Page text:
Filmed at the Royal Opera House by the BBC, this historic performance from 1968 captures Rudolf Nureyev at the peak of his career. The ballet is in two acts adapted from Alexandre Dumas – Music: Piotr Ilyitch Tchaikovsky – Choreography: Rudolf Nureyev after Marius Petipa and Lev Ivanov – Production: Rudolph Nureyev. Co-starring Merle Park with Artists of the Royal Ballet, London.
The Nutcracker was created on the 18th December 1892 at the Maryinski Theatre in Saint-Petersburg. Rudolf Nureyev staged The Nutcracker for the first time in November 1967 for the Royal Swedish Ballet following the request of Erick Bruhn. This version was to be revived several times in London, Milan, Buenos Aires and Berlin.
Nureyev aimed to retain the ballet’s appeal to children while changing the balance of roles and choreography to be of more interest to adults as well. The work traditionally featured the toymaker Drosselmeyer giving a magic nutcracker to the child Clara, who is then transported to a distant land of sweets, where she enjoys watching a series of dances by solo artists from the ballet company, climaxed by the famous dance of the Sugar Plum Fairy and her Prince.
The original libretto by Alexandre Dumas was completely revised by Nureyev who gave his version of The Nutcracker a psychoanalytic dimension: Drosselmeyer and the Prince are one and the same person, representing the ideal man dreamt up by the heroine, ready to leave her childhood and become a young woman. Clara herself becomes the Sugar Plum Fairy and Princess, joining her Prince in the final Grand Pas de Deux.
With the additional choreography for these two, including another Pas de Deux in the first act, Nureyev created two major roles suitable for a company’s leading dancers, and gave the ballet a more cohesive plot.
This new approach was soon adopted in other companies and productions, including one by Baryshnikov for American Ballet Theatre ten years later.
From the beginning of his career, Nureyev had already changed the role of the male dancer in the general repertoire, which heretofore had traditionally been to support and showcase the ballerina, with only a few solo moments for himself. Nureyev upgraded the choreography, requiring the premier danseur to perform as intricate and demanding steps as the prima ballerina, whether in unison, mirror-image, or complementary fashion.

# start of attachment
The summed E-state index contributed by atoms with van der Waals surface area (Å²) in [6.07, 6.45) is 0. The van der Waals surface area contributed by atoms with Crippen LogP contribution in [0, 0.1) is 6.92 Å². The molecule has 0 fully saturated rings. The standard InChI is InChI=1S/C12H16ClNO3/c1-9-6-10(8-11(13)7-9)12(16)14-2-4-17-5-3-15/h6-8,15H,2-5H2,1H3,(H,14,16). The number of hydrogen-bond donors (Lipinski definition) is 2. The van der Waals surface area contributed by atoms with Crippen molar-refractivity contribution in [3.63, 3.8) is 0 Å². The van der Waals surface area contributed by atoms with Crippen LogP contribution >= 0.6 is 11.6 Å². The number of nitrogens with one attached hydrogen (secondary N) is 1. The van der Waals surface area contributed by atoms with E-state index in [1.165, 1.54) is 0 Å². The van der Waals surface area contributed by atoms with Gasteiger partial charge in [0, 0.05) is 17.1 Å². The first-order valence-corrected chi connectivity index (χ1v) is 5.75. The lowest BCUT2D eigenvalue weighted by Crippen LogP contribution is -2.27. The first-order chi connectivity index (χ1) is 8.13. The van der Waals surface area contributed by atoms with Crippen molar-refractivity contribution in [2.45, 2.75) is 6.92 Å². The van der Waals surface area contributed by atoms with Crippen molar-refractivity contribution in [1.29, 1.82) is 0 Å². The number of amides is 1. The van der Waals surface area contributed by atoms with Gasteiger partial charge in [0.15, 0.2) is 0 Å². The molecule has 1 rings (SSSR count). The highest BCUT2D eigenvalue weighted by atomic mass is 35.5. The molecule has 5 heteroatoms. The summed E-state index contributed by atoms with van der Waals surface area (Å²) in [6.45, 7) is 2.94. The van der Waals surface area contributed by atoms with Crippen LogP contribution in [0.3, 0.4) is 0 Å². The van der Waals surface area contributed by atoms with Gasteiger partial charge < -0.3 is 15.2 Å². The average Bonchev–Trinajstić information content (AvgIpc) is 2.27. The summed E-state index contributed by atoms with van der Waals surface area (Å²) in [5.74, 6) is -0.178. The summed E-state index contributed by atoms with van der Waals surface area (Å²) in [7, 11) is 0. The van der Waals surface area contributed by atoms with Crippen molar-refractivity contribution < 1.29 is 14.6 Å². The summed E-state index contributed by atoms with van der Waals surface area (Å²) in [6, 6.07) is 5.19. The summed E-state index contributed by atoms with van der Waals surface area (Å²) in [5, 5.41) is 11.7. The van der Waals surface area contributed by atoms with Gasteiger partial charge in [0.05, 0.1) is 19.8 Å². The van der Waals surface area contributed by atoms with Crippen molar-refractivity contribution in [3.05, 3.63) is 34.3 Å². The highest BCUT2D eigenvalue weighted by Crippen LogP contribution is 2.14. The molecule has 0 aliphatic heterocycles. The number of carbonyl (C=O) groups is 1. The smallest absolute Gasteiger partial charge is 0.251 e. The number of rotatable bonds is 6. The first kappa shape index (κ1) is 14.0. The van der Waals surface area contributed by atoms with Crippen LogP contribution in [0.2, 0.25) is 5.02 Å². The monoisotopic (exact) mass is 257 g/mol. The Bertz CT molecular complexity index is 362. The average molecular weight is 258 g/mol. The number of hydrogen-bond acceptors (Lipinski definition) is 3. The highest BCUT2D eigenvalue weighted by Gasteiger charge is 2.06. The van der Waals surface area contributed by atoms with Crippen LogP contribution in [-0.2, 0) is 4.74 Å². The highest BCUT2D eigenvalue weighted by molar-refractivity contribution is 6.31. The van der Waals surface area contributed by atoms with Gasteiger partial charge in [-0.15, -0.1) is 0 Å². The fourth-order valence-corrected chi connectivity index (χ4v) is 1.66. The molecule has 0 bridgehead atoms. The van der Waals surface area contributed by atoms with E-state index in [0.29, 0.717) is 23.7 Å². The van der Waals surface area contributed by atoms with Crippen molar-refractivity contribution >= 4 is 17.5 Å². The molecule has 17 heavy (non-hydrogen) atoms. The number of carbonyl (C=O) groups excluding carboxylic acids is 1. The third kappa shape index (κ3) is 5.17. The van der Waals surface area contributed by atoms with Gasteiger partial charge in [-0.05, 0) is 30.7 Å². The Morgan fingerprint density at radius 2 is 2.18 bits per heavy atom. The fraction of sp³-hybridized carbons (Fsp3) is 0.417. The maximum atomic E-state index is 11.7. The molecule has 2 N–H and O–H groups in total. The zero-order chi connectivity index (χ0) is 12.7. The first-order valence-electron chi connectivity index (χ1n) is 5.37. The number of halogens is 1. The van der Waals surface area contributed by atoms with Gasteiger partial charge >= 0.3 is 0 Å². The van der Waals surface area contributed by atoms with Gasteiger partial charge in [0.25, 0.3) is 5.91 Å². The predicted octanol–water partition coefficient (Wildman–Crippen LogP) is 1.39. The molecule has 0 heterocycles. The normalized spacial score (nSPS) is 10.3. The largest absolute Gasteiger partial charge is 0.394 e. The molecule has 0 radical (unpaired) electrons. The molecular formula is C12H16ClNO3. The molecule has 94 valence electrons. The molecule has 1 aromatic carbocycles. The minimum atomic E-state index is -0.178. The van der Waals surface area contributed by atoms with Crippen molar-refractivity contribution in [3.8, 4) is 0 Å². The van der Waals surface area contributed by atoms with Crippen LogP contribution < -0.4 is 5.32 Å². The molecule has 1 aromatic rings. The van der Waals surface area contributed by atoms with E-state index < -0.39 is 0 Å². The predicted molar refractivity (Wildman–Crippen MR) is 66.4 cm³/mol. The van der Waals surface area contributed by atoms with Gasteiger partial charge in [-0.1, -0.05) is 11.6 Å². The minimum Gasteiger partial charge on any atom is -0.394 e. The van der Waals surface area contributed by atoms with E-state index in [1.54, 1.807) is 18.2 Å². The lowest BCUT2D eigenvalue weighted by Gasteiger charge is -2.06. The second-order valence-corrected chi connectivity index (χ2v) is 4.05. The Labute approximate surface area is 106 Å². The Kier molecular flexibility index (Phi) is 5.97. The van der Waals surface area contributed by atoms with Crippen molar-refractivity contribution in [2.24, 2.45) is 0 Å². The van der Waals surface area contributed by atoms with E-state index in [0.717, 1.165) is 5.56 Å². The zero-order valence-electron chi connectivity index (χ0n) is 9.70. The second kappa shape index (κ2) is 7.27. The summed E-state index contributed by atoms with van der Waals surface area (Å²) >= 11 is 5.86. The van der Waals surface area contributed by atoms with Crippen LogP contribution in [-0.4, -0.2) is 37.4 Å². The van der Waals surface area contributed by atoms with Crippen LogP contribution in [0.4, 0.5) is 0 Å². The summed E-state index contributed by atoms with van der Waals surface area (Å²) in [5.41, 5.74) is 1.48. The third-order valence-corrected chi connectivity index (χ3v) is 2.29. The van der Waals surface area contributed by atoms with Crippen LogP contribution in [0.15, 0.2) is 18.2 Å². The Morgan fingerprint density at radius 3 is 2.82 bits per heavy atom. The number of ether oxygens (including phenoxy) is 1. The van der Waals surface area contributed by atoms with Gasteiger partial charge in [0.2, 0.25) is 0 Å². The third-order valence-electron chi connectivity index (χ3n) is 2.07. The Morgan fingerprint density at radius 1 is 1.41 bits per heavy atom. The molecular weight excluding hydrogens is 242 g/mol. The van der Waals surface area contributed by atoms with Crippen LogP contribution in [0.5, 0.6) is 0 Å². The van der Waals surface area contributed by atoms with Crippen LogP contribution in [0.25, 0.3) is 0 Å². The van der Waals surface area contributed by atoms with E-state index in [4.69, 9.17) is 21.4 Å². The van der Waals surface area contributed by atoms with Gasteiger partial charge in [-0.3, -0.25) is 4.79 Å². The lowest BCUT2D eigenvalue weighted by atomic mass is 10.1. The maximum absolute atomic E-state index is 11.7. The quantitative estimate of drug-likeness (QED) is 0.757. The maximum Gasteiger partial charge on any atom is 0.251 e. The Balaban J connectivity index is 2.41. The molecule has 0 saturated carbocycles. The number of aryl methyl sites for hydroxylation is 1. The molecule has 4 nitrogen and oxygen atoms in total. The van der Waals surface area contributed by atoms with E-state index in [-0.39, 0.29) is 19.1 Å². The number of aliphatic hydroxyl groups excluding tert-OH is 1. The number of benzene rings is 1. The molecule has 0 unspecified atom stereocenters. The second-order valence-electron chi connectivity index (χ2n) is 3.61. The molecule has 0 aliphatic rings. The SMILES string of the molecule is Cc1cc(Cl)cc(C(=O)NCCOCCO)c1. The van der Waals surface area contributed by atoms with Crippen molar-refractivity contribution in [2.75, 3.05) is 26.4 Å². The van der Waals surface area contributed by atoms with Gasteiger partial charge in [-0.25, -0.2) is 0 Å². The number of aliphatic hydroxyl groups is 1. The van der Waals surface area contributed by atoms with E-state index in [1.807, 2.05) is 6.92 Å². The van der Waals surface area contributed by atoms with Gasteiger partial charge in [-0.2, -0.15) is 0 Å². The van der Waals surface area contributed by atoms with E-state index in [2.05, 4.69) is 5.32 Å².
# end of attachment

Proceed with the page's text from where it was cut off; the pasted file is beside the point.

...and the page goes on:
“He made a revolution on the way to consider a male dancer,” says dancer Laurent Hilaire. “All of the big classical ballet was meant to value the woman, and also his work reflected the dance he saw in Denmark, France, England and Russia. He learned from all over the world and he created his own style. You know when it’s a step from Nureyev as soon as you see it. You cannot really compare it, but his choreography is as rich as the language of Shakespeare or Molière.”
“For me, purity of movement wasn’t enough. I needed expression, more intensity, more mind.” Rudolph Nureyev
His choreographies were extremely intense and vivid. Never one to take the easy way out, if the musical theme was repeated four times, he wanted the step to be performed four times keeping the same purity and the same simplicity (which is, basically, the most difficult!), the repetition enriching the impression of discipline and beauty.
Nureyev was also known for his seemingly effortless leaps and jumps. In classical ballet jumps aim at a vertical elevation; in modern ballet, they move horizontally through space. Nureyev implemented a combination of the two: to jump very high whilst moving across the stage. The spectator has the impression that the dancer is flying, and is instantaneously suspended in midair.
All of the achievements of this tremendous dancer are reflected in this live performance film, in his sumptuous production recalling the ballet’s Russian origins. Nureyev is joined by The Royal Ballet’s prima ballerina Merle Park, whose glowing performance of this new role lifted her to international stardom in the world of dance.
Sources: The Rudolph Nureyev Foundation; The New York Times